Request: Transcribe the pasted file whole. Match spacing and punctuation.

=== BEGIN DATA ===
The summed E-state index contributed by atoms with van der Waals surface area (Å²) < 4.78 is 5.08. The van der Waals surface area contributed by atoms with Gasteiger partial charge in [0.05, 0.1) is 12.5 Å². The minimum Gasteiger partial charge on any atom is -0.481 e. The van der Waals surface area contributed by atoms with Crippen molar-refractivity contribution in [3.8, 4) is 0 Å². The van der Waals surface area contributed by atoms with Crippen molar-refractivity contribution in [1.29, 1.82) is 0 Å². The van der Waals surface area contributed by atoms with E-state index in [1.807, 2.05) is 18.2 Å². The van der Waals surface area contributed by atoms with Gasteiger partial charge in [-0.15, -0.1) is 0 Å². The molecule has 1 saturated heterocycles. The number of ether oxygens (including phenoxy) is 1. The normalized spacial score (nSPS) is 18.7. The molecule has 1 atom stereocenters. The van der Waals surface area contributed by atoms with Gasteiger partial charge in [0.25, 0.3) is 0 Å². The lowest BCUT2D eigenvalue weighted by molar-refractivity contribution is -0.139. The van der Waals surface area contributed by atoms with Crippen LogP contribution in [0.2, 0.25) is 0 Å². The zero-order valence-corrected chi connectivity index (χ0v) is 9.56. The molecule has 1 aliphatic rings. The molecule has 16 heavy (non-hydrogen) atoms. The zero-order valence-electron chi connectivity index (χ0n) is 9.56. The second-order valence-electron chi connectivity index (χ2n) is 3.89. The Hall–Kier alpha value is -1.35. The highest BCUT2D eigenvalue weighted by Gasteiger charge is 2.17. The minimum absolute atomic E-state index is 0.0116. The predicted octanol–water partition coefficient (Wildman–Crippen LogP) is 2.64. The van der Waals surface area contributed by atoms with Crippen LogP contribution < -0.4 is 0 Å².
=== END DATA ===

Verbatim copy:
The summed E-state index contributed by atoms with van der Waals surface area (Å²) < 4.78 is 5.08. The van der Waals surface area contributed by atoms with Gasteiger partial charge in [0.05, 0.1) is 12.5 Å². The minimum Gasteiger partial charge on any atom is -0.481 e. The van der Waals surface area contributed by atoms with Crippen molar-refractivity contribution in [3.8, 4) is 0 Å². The van der Waals surface area contributed by atoms with Crippen molar-refractivity contribution in [1.29, 1.82) is 0 Å². The van der Waals surface area contributed by atoms with E-state index in [1.807, 2.05) is 18.2 Å². The van der Waals surface area contributed by atoms with Gasteiger partial charge in [-0.15, -0.1) is 0 Å². The molecule has 1 saturated heterocycles. The number of ether oxygens (including phenoxy) is 1. The normalized spacial score (nSPS) is 18.7. The molecule has 1 atom stereocenters. The van der Waals surface area contributed by atoms with Gasteiger partial charge in [0.25, 0.3) is 0 Å². The lowest BCUT2D eigenvalue weighted by molar-refractivity contribution is -0.139. The van der Waals surface area contributed by atoms with Crippen LogP contribution in [0.2, 0.25) is 0 Å². The zero-order valence-corrected chi connectivity index (χ0v) is 9.56. The molecule has 1 aliphatic rings. The molecule has 16 heavy (non-hydrogen) atoms. The zero-order valence-electron chi connectivity index (χ0n) is 9.56. The second-order valence-electron chi connectivity index (χ2n) is 3.89. The Hall–Kier alpha value is -1.35. The highest BCUT2D eigenvalue weighted by Gasteiger charge is 2.17. The minimum absolute atomic E-state index is 0.0116. The predicted octanol–water partition coefficient (Wildman–Crippen LogP) is 2.64. The van der Waals surface area contributed by atoms with Crippen LogP contribution < -0.4 is 0 Å².